God is once again working around the edges, making possible what was long thought impossible.
Nicodemus comes to Jesus under the cover of nightfall—John’s code for uncertainty and apprehension. He’s well aware that Jesus is a capable, insightful teacher, and he’s demonstrated his knowledge of Torah. But there’s something else about him, something Nicodemus can’t quite put his finger on, so he takes a chance and asks Jesus about it face-to-face: “Rabbi, we know that you are a teacher who has come from God; for no one can do these signs that you do apart from the presence of God.”
Jesus tells Nicodemus that in order to see the kingdom of God, we have to give our whole selves over to an entirely different way of being. We have to be “born from above.” Jesus is inviting Nicodemus into a deeper relationship with the Living God, and what’s Nicodemus’ response? Is it “Yes! Sign me up! What do I do first?”
He says, “So let me get the mechanics of this straight. I’m born from my mother, and you’re saying I have to be born again. That’s impossible!”
We can almost hear Sarah’s laughter and Moses’ hesitation and Paul’s seething rippling through the background.
But the truth is, this happens all the time among people of faith, doesn’t it?
Jesus says, “Do unto others,” and we say, “Okay, so long as I know who they are and get along okay with them.”
Jesus says, “Give your life to the work of the Kingdom,” and we say, “How about an annual pledge?”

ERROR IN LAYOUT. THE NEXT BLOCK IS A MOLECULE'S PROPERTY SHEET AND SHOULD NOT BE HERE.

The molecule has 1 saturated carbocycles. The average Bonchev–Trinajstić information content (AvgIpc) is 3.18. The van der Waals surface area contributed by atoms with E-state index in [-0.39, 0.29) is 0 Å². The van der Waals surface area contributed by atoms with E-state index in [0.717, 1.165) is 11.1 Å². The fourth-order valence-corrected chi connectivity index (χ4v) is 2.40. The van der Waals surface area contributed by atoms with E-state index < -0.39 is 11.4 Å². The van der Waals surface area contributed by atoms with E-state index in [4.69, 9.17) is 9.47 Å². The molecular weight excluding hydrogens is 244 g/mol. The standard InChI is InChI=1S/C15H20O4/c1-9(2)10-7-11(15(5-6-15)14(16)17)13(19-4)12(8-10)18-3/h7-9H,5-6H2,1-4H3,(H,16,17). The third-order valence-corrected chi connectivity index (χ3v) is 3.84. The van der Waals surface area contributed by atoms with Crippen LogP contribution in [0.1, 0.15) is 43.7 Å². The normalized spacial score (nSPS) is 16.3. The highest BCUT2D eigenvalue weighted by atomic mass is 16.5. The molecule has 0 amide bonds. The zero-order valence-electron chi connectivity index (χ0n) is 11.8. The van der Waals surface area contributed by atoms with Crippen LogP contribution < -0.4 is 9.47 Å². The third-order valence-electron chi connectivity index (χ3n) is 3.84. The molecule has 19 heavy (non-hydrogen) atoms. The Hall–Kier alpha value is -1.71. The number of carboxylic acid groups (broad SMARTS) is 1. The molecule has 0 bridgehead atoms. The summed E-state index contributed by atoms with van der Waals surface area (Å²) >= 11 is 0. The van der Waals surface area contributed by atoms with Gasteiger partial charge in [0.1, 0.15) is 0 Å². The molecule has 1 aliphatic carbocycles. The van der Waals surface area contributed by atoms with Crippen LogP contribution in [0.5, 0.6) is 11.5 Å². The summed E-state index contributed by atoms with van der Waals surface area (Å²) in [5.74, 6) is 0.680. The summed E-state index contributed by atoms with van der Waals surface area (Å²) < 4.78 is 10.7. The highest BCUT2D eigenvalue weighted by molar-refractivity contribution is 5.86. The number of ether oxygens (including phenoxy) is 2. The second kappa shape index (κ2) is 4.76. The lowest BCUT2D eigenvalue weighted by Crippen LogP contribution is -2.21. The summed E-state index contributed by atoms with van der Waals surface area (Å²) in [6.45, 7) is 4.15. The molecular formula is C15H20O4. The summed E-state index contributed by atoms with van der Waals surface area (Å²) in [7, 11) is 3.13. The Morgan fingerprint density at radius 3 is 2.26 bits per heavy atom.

Jesus says, “Love one another and forgive one another as you are loved and forgiven,” and we say, “Define love. Set some ground rules for us around this whole forgiveness thing.”
And yet, Sarah gave birth to her son anyway, Moses found the grace to accept God’s call, Paul put away his old life and devoted himself to the Risen Christ. The same is true for Nicodemus.
After he leaves Jesus, he returns to his position among the Jewish establishment. His conversion doesn’t happen with a bolt or a flash; there’s no really memorable story that gets passed down through the ages.
But deep down, and ever so slightly, something begins to turn.
Nicodemus’ rebirth happens over the course of a long journey, which began under the cover of darkness when he took a chance on Jesus. He was an uncertain, fly-by-night skeptic.
And the truth is, with the exception of one brief mention in John chapter 7, we never hear from Nicodemus again—that is, until the end of John’s Gospel. And it is here that Nicodemus’ birth from above is laid bare.
As Jesus hangs crucified, after all of the other disciples had fled for fear of persecution, there stands Nicodemus at the foot of the cross, armed with myrrh and aloes and the other provisions for Jewish burial, ready to bear the broken and lifeless body of the crucified Lord to its grave.
Jesus said, “For God so loved the world that he gave his only Son, so that everyone who believes in him may not perish but may have eternal life.”
We can never fully know what Nicodemus was thinking as he departed Jesus’ company after hearing these words. But we can be sure that something within him was changed. And little by little, his heart was broken open and he was born anew, finding his way through darkness and doubt, to the cross.
Would that we meet him there.
The Rev. Marshall A. Jolly is the rector of Grace Episcopal Church in Morganton, North Carolina. He earned a B.A. in American Studies at Transylvania University, and an M.Div. and Certificate in Anglican Studies at Emory University’s Candler School of Theology, where he is also completing doctoral work in Biblical Interpretation & Proclamation. He is the editor of Modern Metanoia, a preaching resource authored by Millennials, and enjoys cooking, reading, and running—though not at the same time!